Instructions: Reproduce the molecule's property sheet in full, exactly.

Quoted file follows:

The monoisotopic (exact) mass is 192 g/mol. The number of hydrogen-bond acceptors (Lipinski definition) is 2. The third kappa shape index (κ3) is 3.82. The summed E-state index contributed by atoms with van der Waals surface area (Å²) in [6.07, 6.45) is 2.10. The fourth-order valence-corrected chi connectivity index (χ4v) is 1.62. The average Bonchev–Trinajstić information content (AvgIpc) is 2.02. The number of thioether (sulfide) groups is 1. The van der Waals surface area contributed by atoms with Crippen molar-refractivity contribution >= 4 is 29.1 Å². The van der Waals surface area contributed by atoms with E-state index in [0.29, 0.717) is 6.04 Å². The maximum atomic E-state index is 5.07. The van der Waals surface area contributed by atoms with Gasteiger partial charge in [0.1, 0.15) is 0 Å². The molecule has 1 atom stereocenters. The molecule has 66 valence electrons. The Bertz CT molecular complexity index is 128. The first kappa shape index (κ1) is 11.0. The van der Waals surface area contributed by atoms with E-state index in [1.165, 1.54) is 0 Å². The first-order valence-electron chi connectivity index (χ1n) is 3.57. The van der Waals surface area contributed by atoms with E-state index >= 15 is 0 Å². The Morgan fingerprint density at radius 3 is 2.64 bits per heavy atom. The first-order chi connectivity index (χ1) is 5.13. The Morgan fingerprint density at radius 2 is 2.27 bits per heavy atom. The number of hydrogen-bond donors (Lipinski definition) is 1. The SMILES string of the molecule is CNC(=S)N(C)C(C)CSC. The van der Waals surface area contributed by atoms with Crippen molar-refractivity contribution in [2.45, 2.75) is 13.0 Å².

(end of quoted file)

The monoisotopic (exact) mass is 192 g/mol. The number of hydrogen-bond acceptors (Lipinski definition) is 2. The third kappa shape index (κ3) is 3.82. The summed E-state index contributed by atoms with van der Waals surface area (Å²) in [6.07, 6.45) is 2.10. The fourth-order valence-corrected chi connectivity index (χ4v) is 1.62. The average Bonchev–Trinajstić information content (AvgIpc) is 2.02. The number of thioether (sulfide) groups is 1. The van der Waals surface area contributed by atoms with Crippen molar-refractivity contribution >= 4 is 29.1 Å². The van der Waals surface area contributed by atoms with E-state index in [0.29, 0.717) is 6.04 Å². The maximum atomic E-state index is 5.07. The van der Waals surface area contributed by atoms with Gasteiger partial charge in [0.1, 0.15) is 0 Å². The molecule has 1 atom stereocenters. The molecule has 66 valence electrons. The Bertz CT molecular complexity index is 128. The first kappa shape index (κ1) is 11.0. The van der Waals surface area contributed by atoms with E-state index in [1.165, 1.54) is 0 Å². The first-order valence-electron chi connectivity index (χ1n) is 3.57. The van der Waals surface area contributed by atoms with E-state index >= 15 is 0 Å². The Morgan fingerprint density at radius 3 is 2.64 bits per heavy atom. The first-order chi connectivity index (χ1) is 5.13. The Morgan fingerprint density at radius 2 is 2.27 bits per heavy atom. The number of hydrogen-bond donors (Lipinski definition) is 1. The SMILES string of the molecule is CNC(=S)N(C)C(C)CSC. The van der Waals surface area contributed by atoms with Crippen molar-refractivity contribution in [2.45, 2.75) is 13.0 Å².